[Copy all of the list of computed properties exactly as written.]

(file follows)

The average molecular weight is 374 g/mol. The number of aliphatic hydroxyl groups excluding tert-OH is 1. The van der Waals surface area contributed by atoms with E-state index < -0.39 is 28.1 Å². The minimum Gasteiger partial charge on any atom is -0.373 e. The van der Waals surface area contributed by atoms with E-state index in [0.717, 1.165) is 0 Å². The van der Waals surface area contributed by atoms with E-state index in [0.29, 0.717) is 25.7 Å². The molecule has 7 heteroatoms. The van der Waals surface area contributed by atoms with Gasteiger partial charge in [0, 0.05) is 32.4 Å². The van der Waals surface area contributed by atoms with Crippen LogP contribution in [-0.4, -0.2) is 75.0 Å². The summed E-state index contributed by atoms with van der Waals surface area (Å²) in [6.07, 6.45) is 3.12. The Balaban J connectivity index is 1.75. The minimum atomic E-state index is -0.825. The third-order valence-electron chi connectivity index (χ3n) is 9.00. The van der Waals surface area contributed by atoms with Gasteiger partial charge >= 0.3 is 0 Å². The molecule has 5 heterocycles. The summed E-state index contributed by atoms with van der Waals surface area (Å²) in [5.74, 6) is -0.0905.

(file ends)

The average molecular weight is 374 g/mol. The number of aliphatic hydroxyl groups excluding tert-OH is 1. The van der Waals surface area contributed by atoms with E-state index < -0.39 is 28.1 Å². The minimum Gasteiger partial charge on any atom is -0.373 e. The van der Waals surface area contributed by atoms with E-state index in [0.717, 1.165) is 0 Å². The van der Waals surface area contributed by atoms with E-state index in [0.29, 0.717) is 25.7 Å². The molecule has 7 heteroatoms. The van der Waals surface area contributed by atoms with Gasteiger partial charge in [0, 0.05) is 32.4 Å². The van der Waals surface area contributed by atoms with Crippen LogP contribution in [-0.4, -0.2) is 75.0 Å². The summed E-state index contributed by atoms with van der Waals surface area (Å²) in [6.07, 6.45) is 3.12. The Balaban J connectivity index is 1.75. The minimum atomic E-state index is -0.825. The third-order valence-electron chi connectivity index (χ3n) is 9.00. The van der Waals surface area contributed by atoms with Gasteiger partial charge >= 0.3 is 0 Å². The molecule has 5 heterocycles. The summed E-state index contributed by atoms with van der Waals surface area (Å²) in [5.74, 6) is -0.0905.